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Published: Tuesday, 3/20/2001

Deshler barber hanged himself, Henry County sheriff says

BY JENNIFER FEEHAN
BLADE STAFF WRITER

DESHLER - When Richard Burner was found alive in Van Wert last week, it was supposed to be a happy ending.

Yesterday morning, the Deshler barber who mysteriously disappeared for nine days was found dead at his home. He had hanged himself in the small barn behind his home, Henry County Sheriff John Nye said.

An autopsy was to be performed in Toledo today by the Lucas County coroner's office.

“It still leaves a lot of unanswered questions,” Sheriff Nye said. “Maybe the autopsy will clear some of those things up.”

Family members who were elated just days ago when Mr. Burner, 65, was found were devastated by his unforeseen death. Julie Setzer said her father had been quiet and confused in recent days.

“Yesterday I asked him how he was feeling, and he said, `I feel strange,'” Mrs. Setzer said.

Mr. Burner was discharged Friday from St. Vincent Mercy Medical Center, where he had undergone testing for two days.

It is believed that March 5 - the day he disappeared - he accidentally fell and hit his head while climbing down from the hayloft of a neighbor's barn, where he had gone to get hay for his horses.

Family members found his toupee, gloves, and some bloodied paper towels in the barn along with the seven bales of hay he had pulled down from the hayloft, but he and his car were gone.

After nearly 10 days of intensive organized searches throughout northwest Ohio, a Van Wert woman saw what appeared to be his older-model car in the lot of the Wal-Mart in Van Wert. She called police, who later stopped the car and reunited him with his concerned wife, son, and daughter.

His son, Rob, said they found a receipt for gasoline, a cup of coffee, and two quarts of oil from a truck stop in Salina, Kan., but few other clues existed that could explain where Mr. Burner had been.

He told family members he could not remember anything about where he had gone or why.

Mrs. Setzer said doctors at St. Vincent's said the tests conducted last week were inconclusive.

“They said they could keep him for several months and do invasive testing, but maybe it would be better for him to just get home to his own environment,” she said. “We asked if we should consult a psychiatrist because he knew what he was going back to, and they said no.”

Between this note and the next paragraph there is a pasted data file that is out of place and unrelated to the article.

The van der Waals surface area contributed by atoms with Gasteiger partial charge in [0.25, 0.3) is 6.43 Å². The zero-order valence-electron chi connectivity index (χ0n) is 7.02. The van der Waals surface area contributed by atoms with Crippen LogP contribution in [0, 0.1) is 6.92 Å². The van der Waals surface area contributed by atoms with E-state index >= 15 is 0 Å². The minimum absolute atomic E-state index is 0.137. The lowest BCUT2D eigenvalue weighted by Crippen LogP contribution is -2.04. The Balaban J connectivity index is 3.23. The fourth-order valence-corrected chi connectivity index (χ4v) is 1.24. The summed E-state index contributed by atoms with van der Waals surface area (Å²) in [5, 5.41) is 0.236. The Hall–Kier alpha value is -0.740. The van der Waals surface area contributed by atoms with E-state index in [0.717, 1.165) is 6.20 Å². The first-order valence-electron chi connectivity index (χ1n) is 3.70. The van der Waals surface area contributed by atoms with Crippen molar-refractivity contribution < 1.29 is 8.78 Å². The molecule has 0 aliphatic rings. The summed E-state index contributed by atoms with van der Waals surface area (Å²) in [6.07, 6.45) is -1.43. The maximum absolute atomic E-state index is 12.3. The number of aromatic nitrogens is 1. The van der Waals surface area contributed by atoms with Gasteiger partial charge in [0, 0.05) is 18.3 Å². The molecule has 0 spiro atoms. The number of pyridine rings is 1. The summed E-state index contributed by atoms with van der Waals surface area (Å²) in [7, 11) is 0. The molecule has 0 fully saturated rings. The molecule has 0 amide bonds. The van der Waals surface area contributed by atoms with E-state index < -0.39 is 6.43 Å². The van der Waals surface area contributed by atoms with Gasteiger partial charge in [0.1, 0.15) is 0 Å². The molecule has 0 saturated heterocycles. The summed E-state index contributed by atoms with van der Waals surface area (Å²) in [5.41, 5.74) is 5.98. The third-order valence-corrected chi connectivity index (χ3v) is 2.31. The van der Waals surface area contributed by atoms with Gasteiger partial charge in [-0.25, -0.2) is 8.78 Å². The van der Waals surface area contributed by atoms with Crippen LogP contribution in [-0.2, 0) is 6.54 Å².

Mr. Burner had not gone out since he'd gotten home and primarily had been with his family.

Longtime friend Neil Flick said he called Mrs. Burner Friday night and was surprised when Mr. Burner answered the telephone. He didn't know his friend had gotten home from the hospital.

“We had high hopes,” said Mr. Flick, who took part in the daily searches for Mr. Burner.

He recalled an outgoing, personable man who spent his life as a barber - first in a shop on Main Street and later at his home in a converted garage.

“He liked to be around people. In that business, you have to,” Mr. Flick said.

He said Mr. Burner spent a lot of time with his grandchildren and loved his three horses as well. He was an adviser for the Deshler Pony Express 4-H club and a member of the Arabian Horse Club of Toledo.

Mr. Flick said he is convinced his friend suffered some kind of head injury. He said the man who took his life yesterday was not the Richard Burner he knew.

Dr. Marek Skoskiewicz, Henry County coroner, could not be reached for comment yesterday. Deshler police Sgt. Mike Malinowski said he could not discuss the case until the coroner had made a ruling.

Sheriff Nye said Alice Burner awoke about 6 a.m. and found her husband was not in the house. She put on a coat and went out to the barn, where she found his body. It didn't appear he'd been there long.

“The family said he'd been real, real quiet and hadn't had a lot to say since he'd been back,” the sheriff said.

In addition to his wife, son, and daughter, Mr. Burner is survived by his mother, Gladys Burner; his sister, Janet Lentz, and four grandchildren.

Visitation will be after 2 p.m. tomorrow at the Rodenberger Funeral Home, Deshler. Services will be at 11 a.m. Thursday in First Presbyterian Church.



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